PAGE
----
Sniffing out the dead: Trainer teaches dogs to find human remains

Dr. Barbara Weakley-Jones watches her dog, Abby, smell around the base of a tree.

“Did you find something?” she asks. “Did you find something?”

Abby paws the ground, lifts her head and barks.

“Good girl. Good job,” Weakley-Jones says.

Abby runs toward her owner, leaving the glass spice container she found beneath the tree where Jones buried it a few hours before. Weakley-Jones knows it is there because she marked the spot with a flag.

Abby, whose full name is Abracadaver, used her nose to smell the human fluids frozen inside the container. The 8-year-old German shepherd is what Weakley-Jones calls a “cadaver dog,” and what the more prim might refer to as a “human remains detection dog.”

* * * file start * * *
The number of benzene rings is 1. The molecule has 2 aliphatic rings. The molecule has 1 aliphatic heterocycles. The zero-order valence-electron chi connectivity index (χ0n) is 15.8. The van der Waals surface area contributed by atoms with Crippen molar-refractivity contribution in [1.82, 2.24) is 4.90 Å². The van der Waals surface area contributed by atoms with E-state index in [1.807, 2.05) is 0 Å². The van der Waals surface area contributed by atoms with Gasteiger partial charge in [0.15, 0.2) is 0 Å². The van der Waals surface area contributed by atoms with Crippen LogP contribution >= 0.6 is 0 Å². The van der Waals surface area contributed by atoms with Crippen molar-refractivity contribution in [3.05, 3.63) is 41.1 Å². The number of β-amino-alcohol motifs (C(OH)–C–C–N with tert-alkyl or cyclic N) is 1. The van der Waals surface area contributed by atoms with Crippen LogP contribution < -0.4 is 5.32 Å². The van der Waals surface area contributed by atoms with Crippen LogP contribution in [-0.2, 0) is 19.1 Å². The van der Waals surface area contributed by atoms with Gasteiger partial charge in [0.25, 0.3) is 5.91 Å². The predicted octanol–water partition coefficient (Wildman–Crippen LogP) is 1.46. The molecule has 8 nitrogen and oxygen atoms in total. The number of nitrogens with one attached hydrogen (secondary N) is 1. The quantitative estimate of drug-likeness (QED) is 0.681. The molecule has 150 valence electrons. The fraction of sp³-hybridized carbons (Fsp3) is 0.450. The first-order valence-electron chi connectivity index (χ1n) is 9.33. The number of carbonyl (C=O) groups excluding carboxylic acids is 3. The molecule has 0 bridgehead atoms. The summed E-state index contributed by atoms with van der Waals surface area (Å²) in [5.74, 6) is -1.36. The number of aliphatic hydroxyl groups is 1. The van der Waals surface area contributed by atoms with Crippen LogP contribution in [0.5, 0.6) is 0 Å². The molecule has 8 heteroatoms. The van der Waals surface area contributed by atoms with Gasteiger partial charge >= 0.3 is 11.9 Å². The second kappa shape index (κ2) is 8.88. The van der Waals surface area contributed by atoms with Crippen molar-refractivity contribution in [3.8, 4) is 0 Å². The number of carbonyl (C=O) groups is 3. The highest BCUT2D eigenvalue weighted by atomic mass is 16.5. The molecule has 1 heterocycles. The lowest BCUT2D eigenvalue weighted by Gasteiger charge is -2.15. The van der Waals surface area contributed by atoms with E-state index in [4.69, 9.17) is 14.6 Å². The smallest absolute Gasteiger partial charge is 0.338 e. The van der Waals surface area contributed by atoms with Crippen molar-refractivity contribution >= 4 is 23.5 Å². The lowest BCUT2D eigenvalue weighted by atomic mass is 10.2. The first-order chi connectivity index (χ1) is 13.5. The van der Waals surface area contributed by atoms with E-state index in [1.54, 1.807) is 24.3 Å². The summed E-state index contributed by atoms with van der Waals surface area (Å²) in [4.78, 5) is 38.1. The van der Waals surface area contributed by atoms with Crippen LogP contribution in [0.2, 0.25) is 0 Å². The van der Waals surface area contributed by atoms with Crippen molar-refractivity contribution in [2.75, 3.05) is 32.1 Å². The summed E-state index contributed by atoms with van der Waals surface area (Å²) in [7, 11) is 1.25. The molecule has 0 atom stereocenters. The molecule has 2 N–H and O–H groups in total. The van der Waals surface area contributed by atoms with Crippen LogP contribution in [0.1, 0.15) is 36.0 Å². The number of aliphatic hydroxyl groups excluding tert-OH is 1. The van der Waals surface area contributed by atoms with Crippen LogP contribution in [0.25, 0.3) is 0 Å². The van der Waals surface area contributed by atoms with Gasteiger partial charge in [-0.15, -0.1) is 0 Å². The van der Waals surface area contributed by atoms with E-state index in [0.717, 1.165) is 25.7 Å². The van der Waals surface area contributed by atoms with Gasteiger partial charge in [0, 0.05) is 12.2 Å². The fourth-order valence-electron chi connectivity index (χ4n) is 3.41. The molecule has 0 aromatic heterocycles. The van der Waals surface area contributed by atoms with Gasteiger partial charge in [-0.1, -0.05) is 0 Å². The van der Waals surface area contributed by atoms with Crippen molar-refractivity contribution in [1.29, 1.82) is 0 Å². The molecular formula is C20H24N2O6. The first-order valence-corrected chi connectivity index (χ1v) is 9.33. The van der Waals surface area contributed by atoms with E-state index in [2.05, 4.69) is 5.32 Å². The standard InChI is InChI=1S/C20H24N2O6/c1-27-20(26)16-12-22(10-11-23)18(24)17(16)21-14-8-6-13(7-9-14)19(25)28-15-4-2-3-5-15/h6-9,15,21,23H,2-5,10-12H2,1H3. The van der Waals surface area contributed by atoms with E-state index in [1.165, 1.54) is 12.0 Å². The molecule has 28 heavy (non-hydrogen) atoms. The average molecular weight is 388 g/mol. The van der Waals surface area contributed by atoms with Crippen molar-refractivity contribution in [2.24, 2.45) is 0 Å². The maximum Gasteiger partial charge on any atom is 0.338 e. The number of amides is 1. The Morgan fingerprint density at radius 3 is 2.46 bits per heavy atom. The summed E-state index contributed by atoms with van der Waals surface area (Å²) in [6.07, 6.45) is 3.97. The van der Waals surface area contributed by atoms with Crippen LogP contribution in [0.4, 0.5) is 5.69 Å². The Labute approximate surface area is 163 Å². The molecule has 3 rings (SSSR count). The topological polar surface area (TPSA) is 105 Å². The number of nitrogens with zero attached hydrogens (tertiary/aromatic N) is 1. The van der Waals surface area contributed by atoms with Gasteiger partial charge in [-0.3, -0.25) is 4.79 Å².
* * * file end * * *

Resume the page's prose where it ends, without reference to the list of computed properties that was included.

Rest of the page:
Some people train dogs to find missing people. Some train them to find drugs. Weakley-Jones trains them to find dead bodies. It may seem gruesome, but for Weakley-Jones it makes perfect sense: She has always preferred the dead to the living when it comes to her work.

When she was in medical school, she says she constantly worried she would make a mistake and kill her patients. The dead never worried her, which explains how she ended up performing autopsies as a state medical examiner.

“The only thing that can come out of a dead body is something positive,” she explains, “like you get the murderer, you get the killer, you tell the family that the baby died of sudden infant death. …”

In late 2009, she was named Jefferson County's first woman coroner. She succeeded Dr. Ronald Holmes, who retired. Last month, she spent a few days volunteering in Haiti after the earthquake only to be flown back early because of illness.

Neither of which explains the dogs.

Until you learn that before she became a doctor, she wanted to be a veterinarian.

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